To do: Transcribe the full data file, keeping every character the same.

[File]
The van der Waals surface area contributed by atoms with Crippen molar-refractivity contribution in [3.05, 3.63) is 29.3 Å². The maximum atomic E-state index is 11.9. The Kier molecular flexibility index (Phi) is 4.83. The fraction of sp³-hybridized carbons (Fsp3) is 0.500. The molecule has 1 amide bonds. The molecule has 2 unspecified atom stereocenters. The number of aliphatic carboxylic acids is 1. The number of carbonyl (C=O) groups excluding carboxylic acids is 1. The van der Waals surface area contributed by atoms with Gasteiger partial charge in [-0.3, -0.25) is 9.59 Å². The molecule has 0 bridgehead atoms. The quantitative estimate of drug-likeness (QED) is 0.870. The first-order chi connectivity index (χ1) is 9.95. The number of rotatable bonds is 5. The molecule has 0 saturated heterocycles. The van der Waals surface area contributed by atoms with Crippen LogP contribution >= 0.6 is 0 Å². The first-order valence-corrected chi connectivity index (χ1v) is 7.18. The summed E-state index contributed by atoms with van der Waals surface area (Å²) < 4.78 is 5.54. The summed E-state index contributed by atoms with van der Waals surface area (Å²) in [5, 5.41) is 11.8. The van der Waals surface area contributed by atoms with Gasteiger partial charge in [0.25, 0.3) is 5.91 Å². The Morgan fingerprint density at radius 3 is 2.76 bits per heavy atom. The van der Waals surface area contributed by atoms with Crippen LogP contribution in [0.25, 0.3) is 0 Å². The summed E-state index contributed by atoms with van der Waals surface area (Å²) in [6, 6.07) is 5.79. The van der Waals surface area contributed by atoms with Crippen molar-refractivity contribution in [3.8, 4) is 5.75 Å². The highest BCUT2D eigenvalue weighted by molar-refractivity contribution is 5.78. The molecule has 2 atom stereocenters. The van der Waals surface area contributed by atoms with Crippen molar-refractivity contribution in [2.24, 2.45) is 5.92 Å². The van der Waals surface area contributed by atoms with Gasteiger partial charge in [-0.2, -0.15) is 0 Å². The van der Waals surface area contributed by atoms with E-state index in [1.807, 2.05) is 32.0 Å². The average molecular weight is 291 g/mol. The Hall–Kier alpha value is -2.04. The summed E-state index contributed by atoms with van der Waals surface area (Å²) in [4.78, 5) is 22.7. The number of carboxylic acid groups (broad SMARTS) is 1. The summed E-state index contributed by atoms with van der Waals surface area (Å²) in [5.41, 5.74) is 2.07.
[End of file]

The van der Waals surface area contributed by atoms with Crippen molar-refractivity contribution in [3.05, 3.63) is 29.3 Å². The maximum atomic E-state index is 11.9. The Kier molecular flexibility index (Phi) is 4.83. The fraction of sp³-hybridized carbons (Fsp3) is 0.500. The molecule has 1 amide bonds. The molecule has 2 unspecified atom stereocenters. The number of aliphatic carboxylic acids is 1. The number of carbonyl (C=O) groups excluding carboxylic acids is 1. The van der Waals surface area contributed by atoms with Gasteiger partial charge in [-0.3, -0.25) is 9.59 Å². The molecule has 0 bridgehead atoms. The quantitative estimate of drug-likeness (QED) is 0.870. The first-order chi connectivity index (χ1) is 9.95. The number of rotatable bonds is 5. The molecule has 0 saturated heterocycles. The van der Waals surface area contributed by atoms with Crippen LogP contribution >= 0.6 is 0 Å². The first-order valence-corrected chi connectivity index (χ1v) is 7.18. The summed E-state index contributed by atoms with van der Waals surface area (Å²) < 4.78 is 5.54. The summed E-state index contributed by atoms with van der Waals surface area (Å²) in [5, 5.41) is 11.8. The van der Waals surface area contributed by atoms with Gasteiger partial charge in [0.25, 0.3) is 5.91 Å². The Morgan fingerprint density at radius 3 is 2.76 bits per heavy atom. The van der Waals surface area contributed by atoms with Crippen LogP contribution in [0.25, 0.3) is 0 Å². The summed E-state index contributed by atoms with van der Waals surface area (Å²) in [6, 6.07) is 5.79. The van der Waals surface area contributed by atoms with Crippen molar-refractivity contribution in [3.8, 4) is 5.75 Å². The highest BCUT2D eigenvalue weighted by molar-refractivity contribution is 5.78. The molecule has 2 atom stereocenters. The van der Waals surface area contributed by atoms with Crippen molar-refractivity contribution in [2.24, 2.45) is 5.92 Å². The van der Waals surface area contributed by atoms with Gasteiger partial charge in [-0.2, -0.15) is 0 Å². The van der Waals surface area contributed by atoms with E-state index in [1.807, 2.05) is 32.0 Å². The average molecular weight is 291 g/mol. The Hall–Kier alpha value is -2.04. The summed E-state index contributed by atoms with van der Waals surface area (Å²) in [4.78, 5) is 22.7. The number of carboxylic acid groups (broad SMARTS) is 1. The summed E-state index contributed by atoms with van der Waals surface area (Å²) in [5.41, 5.74) is 2.07.